Lacoste: An End to Civility As You Knew It. Once Riveting Student Art Expo Now Barren as SCAD Does Away with a Bit of Drink (Wine)

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SCAD Reception Saturday, August 24, 2013

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SCAD Reception Saturday, August 27, 2011

During end-of-quarter expositions, the Savannah College of Art and Design (SCAD) in Lacoste peels back its protective cover to reveal the warm honeycombs of studios and the sumptuous views from shaded terraces. The events attract art lovers from the region who view and purchase students’ works on display.

In August of 2011, the large shaded terrace overlooking the valley was heaving with visitors and students who munched amuse bouches and sipped wines from Le Domaine de La Citadelle, owned by the mayor of  nearby Menerbes. This summer, water and other non-alcoholic drinks along with a plate of petits fours drew a small gaggle of mostly students.

Something came down later in the evening two years ago – un petit scandal – involving students who drank (too much?) at the vernissage, not illegally mind you, as in this land the legal age for alcohol consumption is 18.

The administration’s response was to eliminate alcohol from the events. There has been no attempt to fashion a solution to allow visitors the occasion to mingle and converse with a glass of wine à la main.  The result: the vernissage last Saturday evening was eerily deserted – phantomish.

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Wandering from ateliers to larger rooms sprinkled with idle students that were buzzing with interested visitors a few years ago, you felt an unavoidable sympathy for the students who mounted their works for display only to witness their energy and talent going unrecognized, and their works unsold.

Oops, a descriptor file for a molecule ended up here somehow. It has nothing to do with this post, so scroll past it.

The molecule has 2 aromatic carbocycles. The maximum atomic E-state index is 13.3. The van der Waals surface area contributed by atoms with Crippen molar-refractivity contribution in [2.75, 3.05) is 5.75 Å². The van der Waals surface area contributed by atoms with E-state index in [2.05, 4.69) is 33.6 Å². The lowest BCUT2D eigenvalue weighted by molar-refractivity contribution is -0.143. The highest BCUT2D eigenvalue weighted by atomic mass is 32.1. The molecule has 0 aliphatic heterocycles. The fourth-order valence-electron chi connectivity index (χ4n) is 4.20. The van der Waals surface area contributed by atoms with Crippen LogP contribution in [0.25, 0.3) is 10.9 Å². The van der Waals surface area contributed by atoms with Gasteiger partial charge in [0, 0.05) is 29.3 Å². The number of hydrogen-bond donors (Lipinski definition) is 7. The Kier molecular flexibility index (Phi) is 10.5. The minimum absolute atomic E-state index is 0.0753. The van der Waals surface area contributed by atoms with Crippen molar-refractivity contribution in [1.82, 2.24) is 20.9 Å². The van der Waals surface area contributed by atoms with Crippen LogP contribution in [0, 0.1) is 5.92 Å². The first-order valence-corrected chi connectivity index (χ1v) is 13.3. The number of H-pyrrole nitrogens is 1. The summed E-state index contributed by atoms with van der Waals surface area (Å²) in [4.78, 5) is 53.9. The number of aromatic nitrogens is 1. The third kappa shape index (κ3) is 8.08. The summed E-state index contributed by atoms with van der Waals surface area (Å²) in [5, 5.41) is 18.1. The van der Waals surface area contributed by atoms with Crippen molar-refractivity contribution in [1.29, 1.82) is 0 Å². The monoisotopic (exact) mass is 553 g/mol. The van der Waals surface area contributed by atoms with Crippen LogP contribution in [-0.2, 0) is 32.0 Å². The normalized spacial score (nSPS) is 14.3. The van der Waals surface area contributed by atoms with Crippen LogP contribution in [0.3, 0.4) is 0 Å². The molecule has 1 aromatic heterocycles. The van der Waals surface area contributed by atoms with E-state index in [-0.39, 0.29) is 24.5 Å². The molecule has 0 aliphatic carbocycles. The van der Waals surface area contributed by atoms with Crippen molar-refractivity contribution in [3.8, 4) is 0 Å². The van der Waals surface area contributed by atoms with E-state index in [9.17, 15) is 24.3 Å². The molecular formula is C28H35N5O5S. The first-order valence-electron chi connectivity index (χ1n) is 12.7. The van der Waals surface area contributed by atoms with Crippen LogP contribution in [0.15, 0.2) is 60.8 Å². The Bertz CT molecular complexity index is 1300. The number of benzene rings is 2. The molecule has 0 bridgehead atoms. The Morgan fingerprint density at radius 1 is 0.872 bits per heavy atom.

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In one large room, Grant Alexander Boutiette from Arkansas was showing his images of ‘mistakes and errors’ (photo above) while in another atelier Eric Waldron from D.C. was screening a film composition called ‘Southern Lights” (photo r.)

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Grant and Eric will be touring Europe before heading to Los Angeles where they have taken an apartment.

Grant will be working for a high-end art collector and Eric will be knocking on doors for camera work in the film biz. (Eric on Vimeo).

 

Down the hill, Tara O’Sullivan from Norfolk, Virginia, – in black dress, displaying her work to Barbara and Xavier (photo below) – sold her art construction “Impulse” to the couple for their residence on the hill in Lacoste below the château.

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One attendee quipped that the SCAD student expo was in the process of disappearing. Another opined that students were being punished for a transgression committed years ago.

There is something seemingly counterintuitive about students being asked to mount an exhibition when attendance is so sparse due to the college administration eliminating the civil custom of conversation with a bit of drink, a gesture of appreciation no less to guests and art buyers.

Alas, there is one benefit derived from this otherwise deplorable policy: plenty of places to park.

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Basics:

In 2002, the Savannah College of Art and Design (SCAD), the world’s largest exclusively arts college where no student ever has to sweat out an organic chem final, assumed control of the art school in Lacoste, originally founded by Bernard Pfriem, an American ex-pat artist, in 1970.

SCAD owns 36 buildings on the hillside below the château. Last year, the college finalized the conversion of the Maison Basse, which is outside the village in the valley and includes the former stables of the Marquis de Sade, into student apartments and studios.

When SCAD is in session, students and a handful of professors outnumber permanent village residents by a ratio of 2 to 1. This summer, a record number of students – 80 – enrolled in the summer session.

Savannah College of Art and Design: website

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